Previous Post: Rishi Sahasrapat Regains his Human Form
|Note: In the previous post, we read about how Rishi Sahasrapat regained his human form and advised Ruru to be kind toward all creatures. The rishi also mentioned Janamejaya’s snake sacrifice. Ruru wanted to know more about why Janamejaya chose to conduct the sacrifice, but Sahasrapat vanished without answering. After searching in vain, Ruru returned home and asked his father (Rishi Pramati) about the snake sacrifice.
As you will remember, all of this was narrated by Ugrasrava Sauti to the ascetics in Naimisha Forest who had just completed attending Saunaka Kulapati’s 12-year yagna.
After hearing Ruru’s story, Saunaka Kulapati was also curious to find out who Janamejaya was, and why had he conducted the snake sacrifice that took the lives of numerous snakes. Saunaka was also curious to know who Astika was, and why he saved the snakes.
At this point, in the Mahabharata, we are reminded that this narration is also known as a Purana by wise brahmins. We are reminded that Krishna Dwaipayana (Ved Vyasa) originally narrated this story and that Sauti’s wise father (Lomaharshana) was a disciple of Ved Vyasa. Sauti heard the Mahabharata from his father when Lomaharshana was narrating it to the dwellers of Naimisha forest. Coincidentally, now, Sauti was also narrating the Mahabharata in the Naimisha forest.
Sauti assured Saunaka Kulapati that he would narrate the story of Astika exactly as he had heard it from his father, Lomaharshana.
Sauti said to the ascetics, “O listen, as I recite this sin-destroying story in full.”
Astika was the son of a powerful sage called Jaratkaru. Jaratkaru was always engaged in austere devotions. He ate very little and was a brahma-chari with his bodily urges completely under his control. He was a virtuous sage of rigid vows and had great ascetic power. He was also known as a yayavara sage.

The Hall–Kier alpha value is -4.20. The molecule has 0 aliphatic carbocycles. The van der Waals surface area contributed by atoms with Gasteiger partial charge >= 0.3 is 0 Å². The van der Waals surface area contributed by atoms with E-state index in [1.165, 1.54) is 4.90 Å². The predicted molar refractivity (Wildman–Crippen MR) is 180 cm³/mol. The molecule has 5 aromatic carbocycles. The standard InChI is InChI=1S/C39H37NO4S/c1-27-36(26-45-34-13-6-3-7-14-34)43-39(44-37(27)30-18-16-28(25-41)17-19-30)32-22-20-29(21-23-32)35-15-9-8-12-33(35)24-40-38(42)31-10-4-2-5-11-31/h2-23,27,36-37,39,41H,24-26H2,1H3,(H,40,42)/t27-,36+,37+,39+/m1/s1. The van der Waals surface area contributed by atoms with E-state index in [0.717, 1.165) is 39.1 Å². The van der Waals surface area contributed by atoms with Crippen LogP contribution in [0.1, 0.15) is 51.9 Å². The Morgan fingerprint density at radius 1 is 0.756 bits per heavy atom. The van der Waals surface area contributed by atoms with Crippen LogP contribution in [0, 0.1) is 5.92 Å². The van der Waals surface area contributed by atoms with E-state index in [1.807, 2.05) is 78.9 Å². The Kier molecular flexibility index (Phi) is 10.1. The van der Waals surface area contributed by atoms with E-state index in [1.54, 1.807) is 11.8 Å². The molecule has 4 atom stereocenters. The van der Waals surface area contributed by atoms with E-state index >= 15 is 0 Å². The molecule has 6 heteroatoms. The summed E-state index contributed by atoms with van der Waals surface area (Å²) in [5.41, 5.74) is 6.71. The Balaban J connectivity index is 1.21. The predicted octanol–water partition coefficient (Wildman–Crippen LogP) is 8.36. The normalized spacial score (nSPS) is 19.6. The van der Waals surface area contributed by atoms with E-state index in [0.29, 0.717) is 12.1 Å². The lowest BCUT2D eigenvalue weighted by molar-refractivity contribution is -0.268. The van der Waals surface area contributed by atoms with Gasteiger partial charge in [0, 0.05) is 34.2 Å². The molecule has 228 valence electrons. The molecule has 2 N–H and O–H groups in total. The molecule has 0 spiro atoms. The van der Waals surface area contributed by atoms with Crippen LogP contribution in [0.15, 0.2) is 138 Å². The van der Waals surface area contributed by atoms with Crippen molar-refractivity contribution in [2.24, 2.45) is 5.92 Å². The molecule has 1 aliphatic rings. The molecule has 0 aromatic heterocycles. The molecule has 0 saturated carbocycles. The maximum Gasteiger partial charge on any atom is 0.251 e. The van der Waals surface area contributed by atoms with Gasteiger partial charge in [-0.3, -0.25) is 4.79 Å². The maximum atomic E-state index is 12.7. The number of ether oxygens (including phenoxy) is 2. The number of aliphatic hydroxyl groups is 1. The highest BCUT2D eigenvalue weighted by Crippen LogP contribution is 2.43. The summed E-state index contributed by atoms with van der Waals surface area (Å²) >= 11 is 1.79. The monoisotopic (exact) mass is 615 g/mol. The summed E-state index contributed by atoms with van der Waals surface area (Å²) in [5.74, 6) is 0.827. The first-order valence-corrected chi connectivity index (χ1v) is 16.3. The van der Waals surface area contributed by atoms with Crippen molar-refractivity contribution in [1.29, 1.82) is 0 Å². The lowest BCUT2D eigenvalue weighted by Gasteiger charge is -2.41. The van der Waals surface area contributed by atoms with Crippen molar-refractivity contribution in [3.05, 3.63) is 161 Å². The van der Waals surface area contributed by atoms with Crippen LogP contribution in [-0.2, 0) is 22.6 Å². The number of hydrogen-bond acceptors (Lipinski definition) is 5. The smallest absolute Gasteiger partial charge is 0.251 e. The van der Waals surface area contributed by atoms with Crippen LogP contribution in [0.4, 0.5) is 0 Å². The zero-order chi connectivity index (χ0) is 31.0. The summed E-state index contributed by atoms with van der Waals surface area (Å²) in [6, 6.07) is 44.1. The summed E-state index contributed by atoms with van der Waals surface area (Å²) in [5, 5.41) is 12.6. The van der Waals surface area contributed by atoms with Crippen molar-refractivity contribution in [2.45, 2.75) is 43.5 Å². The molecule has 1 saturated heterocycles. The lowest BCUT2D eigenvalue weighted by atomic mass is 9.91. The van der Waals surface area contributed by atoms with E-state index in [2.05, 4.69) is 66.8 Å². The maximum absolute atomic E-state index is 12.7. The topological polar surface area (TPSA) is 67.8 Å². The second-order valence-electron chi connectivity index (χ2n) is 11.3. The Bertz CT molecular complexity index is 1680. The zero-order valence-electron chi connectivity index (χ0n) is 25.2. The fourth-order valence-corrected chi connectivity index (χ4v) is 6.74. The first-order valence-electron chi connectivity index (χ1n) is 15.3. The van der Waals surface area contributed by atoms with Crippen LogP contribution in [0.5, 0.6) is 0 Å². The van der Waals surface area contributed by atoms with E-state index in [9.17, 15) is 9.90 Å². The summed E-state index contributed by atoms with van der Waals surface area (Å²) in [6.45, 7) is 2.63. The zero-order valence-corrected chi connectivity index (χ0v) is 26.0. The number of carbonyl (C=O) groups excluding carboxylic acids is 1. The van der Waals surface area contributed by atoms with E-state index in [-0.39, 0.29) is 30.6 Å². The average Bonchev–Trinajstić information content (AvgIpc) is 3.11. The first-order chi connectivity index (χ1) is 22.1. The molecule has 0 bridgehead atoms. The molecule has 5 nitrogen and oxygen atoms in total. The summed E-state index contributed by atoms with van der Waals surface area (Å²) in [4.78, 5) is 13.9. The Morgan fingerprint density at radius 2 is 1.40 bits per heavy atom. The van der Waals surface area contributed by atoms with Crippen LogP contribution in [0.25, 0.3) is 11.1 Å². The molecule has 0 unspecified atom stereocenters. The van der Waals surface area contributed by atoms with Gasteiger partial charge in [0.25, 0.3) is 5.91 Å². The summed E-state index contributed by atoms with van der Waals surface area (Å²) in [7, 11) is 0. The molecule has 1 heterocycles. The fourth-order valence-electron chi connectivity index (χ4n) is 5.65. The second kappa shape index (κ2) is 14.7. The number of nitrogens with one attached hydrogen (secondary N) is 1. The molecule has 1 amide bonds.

|Note: ‘Yayavara’ was a term used for wandering sages.
One day, Jaratkaru decided to undertake a long journey over the entire world. He walked during the day and rested at night. Thus, he visited different places and bathed in various sacred waters.
This great sage practiced austerities that would have been very difficult for ordinary people who did not have the same restraint as he did. On this journey, he did not eat solid food, sustaining himself entirely on air. Because he had also renounced sleep, he rested, without sleeping, at night. Due to his spiritual power, he walked about like a blazing fire.
One day, while traveling, he saw certain beings hanging upside down, on a rope made of virana fibres, in a huge hole. However, that rope had been secretly eaten by all sides by a rat who lived in that same hole. Jaratkaru approached those beings and asked them who they were.
The beings said, “We are rishis of rigid vows. We are known as Yayavaras. We are troubled and are sinking low into the earth because we do not have descendants. We have a son named Jaratkaru, but that wretch has undertaken a life of austerities. The fool does not think of getting married and raising children. We are afraid that our race will become extinct. That is why we are suspended in this hole, and even though we have possessions, we live like beings who have nothing.”
These hanging rishis asked Jaratkaru, “Who are you, O excellent one, and why are you looking so sad after hearing our story?”
Jaratkaru replied, “O great ones, I am the Jaratkaru you spoke of, and you are my ancestors. Please tell me, how may I serve you?”
|Note: In the next post, we will read about what Jaratkaru’s ancestors asked from him.